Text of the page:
Feeds

'Timna' - Intel's first system-on-a-chip

Before 'Tolapai', before 'Banias'...

  • alert
  • submit to reddit

Secure remote control for conventional and virtual desktops

Forgotten Tech With Intel's 'Tolapai' system-on-a-chip (SoC) part making headlines this week, it's worth remembering this embedded part isn't Intel's first highly-integrated processor. Ironically, the core Tolapai is said to be based on, the Pentium M, may have been instrumental in the demise of 'Timna', the chip giant's first major SoC project.

Timna emerged in March 1999 when 3D graphics chip specialist S3 - later acquired by VIA but then independent - hinted it was working on a SoC part with Intel. The chip would contain S3's Savage 4 GPU, the company suggested.

intel timna soc appears on the roadmap

Three months later, the rumour mill was discussing Timna's Pentium II-class processing core, 128KB of L2 cache, integrated South Bridge and Rambus RDRAM memory controller. Not long after, it was said to be clocked at 533-700MHz and be fabbed at 180nm. The chip would be offered in a 370-pin package. A reference motherboard designed for the part was apparently codenamed 'Arago'.

Around this time, a number of chip makers, most notably National Semiconductor were looking to a future of ultra low-cost PCs given away by service providers to encourage World+Dog to start using the internet. Earlier, Intel acquired Chips & Technologies, ostensibly to boost its own SoC expertise, and it's possible Timna was a result of that purchase. The chip itself was developed by Intel's design team in Haifa, Israel.

Certainly, Intel itself indicated the part would be aimed at budget desktops, though the chip maker may well have had its eye on the so-called 'internet appliance' device no small number of analysts were touting at the time, all eager to forecast how the masses would be connecting to the net in the very near future. On such hot air was the dotcom bubble inflated...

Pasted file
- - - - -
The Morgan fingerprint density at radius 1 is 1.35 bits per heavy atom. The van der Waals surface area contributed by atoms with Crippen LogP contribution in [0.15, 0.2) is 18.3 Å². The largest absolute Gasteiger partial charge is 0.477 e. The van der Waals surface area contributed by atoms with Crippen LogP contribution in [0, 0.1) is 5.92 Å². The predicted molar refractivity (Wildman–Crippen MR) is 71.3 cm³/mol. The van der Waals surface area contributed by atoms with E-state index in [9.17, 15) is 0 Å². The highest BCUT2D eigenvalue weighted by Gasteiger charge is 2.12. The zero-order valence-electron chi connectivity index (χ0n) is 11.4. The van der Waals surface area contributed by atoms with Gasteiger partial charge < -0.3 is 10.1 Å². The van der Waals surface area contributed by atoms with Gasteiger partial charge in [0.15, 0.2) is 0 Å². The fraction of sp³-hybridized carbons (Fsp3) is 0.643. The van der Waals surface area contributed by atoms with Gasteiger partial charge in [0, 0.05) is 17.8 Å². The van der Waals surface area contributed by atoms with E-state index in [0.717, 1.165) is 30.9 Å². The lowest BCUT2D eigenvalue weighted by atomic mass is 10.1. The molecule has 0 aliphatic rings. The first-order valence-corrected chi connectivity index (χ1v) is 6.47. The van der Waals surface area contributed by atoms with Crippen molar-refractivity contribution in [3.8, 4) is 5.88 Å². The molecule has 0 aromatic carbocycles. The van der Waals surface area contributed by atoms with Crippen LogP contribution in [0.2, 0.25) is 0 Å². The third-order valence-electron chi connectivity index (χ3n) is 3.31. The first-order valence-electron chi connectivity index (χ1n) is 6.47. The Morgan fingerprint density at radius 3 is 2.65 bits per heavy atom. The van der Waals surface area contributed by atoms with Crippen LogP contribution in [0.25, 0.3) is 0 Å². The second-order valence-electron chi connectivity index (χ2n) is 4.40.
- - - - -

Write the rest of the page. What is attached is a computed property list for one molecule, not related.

That didn't stop Samsung saying early in 2000 that it was planning a sub-$200 PC which, while not explicitly stated as being based on Timna, was nonetheless said by the company to have a feature set like that of the Intel SoC. Samsung was eyeing a Christmas 2001 launch, well over a year after the mid-2000 launch date being associated with Timna at the time. By the time Samsung's system was due, the internet bubble had burst.

The essential guide to IT transformation

More from The Register

next story
Apple's iWatch? They cannae do it ... they don't have the POWER
Analyst predicts fanbois will have to wait until next year
The agony and ecstasy of SteamOS: WHERE ARE MY GAMES?
And yes it does need a fat HDD (or SSD, it's cool with either)
Barnes & Noble: Swallow a Samsung Nook tablet, please ... pretty please
Novelslab finally on sale with ($199 - $20) price tag
Kate Bush: Don't make me HAVE CONTACT with your iPHONE
Can't face sea of wobbling fondle implements. What happened to lighters, eh?
Apple to build WORLD'S BIGGEST iStore in Dubai
It's not the size of your shiny-shiny...
Just in case? Unverified 'supersize me' iPhone 6 pics in sneak leak peek
Is bigger necessarily better for the fruity firm's flagship phone?
Steve Jobs had BETTER BALLS than Atari, says Apple mouse designer
Xerox? Pff, not even in the same league as His Jobsiness
Apple analyst: fruity firm set to shift 75 million iPhones
We'll have some of whatever he's having please
prev story

Whitepapers

Implementing global e-invoicing with guaranteed legal certainty
Explaining the role local tax compliance plays in successful supply chain management and e-business and how leading global brands are addressing this.
7 Elements of Radically Simple OS Migration
Avoid the typical headaches of OS migration during your next project by learning about 7 elements of radically simple OS migration.
BYOD's dark side: Data protection
An endpoint data protection solution that adds value to the user and the organization so it can protect itself from data loss as well as leverage corporate data.
Consolidation: The Foundation for IT Business Transformation
In this whitepaper learn how effective consolidation of IT and business resources can enable multiple, meaningful business benefits.
High Performance for All
While HPC is not new, it has traditionally been seen as a specialist area – is it now geared up to meet more mainstream requirements?